As the stock market’s period of slow growth drags on, many investors have become frustrated by the lack of portfolio returns.
But there’s a sensible, conservative way to potentially add a bit more to returns. It’s known as a covered-call strategy, and it has been effective for us at Steel Peak. The most straightforward covered-call strategy is to enter into a contract with another party to sell shares of a stock you own at a predetermined “strike” price.
In exchange for agreeing to potentially sell the stock, you are paid a premium. And over time, these premiums can produce a meaningful amount of income for your portfolio. The strategy can be particularly effective when markets are flat or falling.
Of course, any investment strategy involves risk. In the worst-case scenario, those selling covered calls must sell their shares and miss the chance to pocket their stock’s appreciation.
Here’s an example of a popular covered-call strategy in action. Let’s say you own 1,000 shares of Acme Corp., and those shares are currently valued at $30 each. Based on Acme Corp.’s fundamentals and growth prospects, it doesn’t appear that the stock’s price will jump significantly within the next six months.
So you decide to sell “calls” on 10, 100-share lots of your Acme stock. Specifically, you’re agreeing to sell the stock at its low current price ($30 per share) once it climbs to a specified “strike” price—let’s say $40.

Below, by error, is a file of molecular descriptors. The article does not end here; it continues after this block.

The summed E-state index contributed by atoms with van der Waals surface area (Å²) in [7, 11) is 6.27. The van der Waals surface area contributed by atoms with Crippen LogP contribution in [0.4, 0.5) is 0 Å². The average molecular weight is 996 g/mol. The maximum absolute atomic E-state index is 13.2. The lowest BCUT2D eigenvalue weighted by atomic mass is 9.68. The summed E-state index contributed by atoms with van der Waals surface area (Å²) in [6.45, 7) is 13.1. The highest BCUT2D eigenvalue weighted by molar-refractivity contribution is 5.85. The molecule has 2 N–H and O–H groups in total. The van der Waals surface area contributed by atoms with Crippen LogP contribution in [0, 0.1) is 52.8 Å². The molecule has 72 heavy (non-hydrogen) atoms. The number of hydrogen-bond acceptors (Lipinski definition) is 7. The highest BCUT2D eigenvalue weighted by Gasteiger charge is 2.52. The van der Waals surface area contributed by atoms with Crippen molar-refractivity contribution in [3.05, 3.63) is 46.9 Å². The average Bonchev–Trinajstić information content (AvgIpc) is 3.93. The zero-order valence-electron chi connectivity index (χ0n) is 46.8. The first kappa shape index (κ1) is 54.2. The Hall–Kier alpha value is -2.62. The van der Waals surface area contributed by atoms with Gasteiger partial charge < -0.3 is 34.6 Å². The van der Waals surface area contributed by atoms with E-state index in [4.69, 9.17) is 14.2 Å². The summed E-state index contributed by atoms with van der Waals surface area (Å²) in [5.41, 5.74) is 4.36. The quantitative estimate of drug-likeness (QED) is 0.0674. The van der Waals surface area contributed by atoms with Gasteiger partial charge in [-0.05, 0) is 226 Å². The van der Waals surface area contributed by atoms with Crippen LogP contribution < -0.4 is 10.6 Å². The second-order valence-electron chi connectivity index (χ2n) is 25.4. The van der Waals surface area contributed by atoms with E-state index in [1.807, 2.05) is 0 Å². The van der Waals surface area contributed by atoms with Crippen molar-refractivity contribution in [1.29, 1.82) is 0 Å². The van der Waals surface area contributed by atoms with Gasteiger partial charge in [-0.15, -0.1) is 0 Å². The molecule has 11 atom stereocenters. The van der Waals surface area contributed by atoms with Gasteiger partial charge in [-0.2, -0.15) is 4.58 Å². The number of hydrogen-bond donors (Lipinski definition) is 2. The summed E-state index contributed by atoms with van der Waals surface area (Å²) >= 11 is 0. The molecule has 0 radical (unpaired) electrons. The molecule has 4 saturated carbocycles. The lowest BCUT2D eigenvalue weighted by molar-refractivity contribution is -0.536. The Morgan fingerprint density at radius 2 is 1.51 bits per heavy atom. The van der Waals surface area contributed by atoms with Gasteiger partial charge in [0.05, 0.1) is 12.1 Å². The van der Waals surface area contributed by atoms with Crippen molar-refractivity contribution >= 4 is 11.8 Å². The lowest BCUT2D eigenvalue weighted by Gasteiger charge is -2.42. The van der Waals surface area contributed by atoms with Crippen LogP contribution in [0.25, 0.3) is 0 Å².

In exchange for the right to potentially buy appreciated stock on the cheap within the next six months, your buyer agrees to pay you, let’s say, $1.50 per share. If the stock hits $50, your buyer wins: He can exercise his buy option, and you must hand over the stock for $30 per share. If the price does not hit that level, you keep the premiums free and clear. And if the price rises within the six-month window of the contract, but not to the $50 level, those gains are yours to keep.
Bear in mind that a covered call strategy can be repeated once the specified time period ends. So successful execution can have a cumulative effect. And of course covered-call writers retain dividend rights on their underlying stock.
As the owner of the stock, you can control the level of risk in your covered-call strategy based on the strike price you set. The caveat is that the higher the strike price, the smaller the premium you’re likely to command.
It can be a good idea to use a covered-call strategy within a tax-advantaged account such as a traditional or Roth IRA. That’s because selling a stock (if it does hit its strike price) will not trigger tax consequences. And any additional income generated can be reinvested in the portfolio.
Writing covered calls is complex and does entail risk. But in the hands of experienced professionals, it can be an effective method of generating extra investment income in stagnant markets. Please contact us if you’d like to learn more about our investing approach, including our use of covered calls to generate extra income.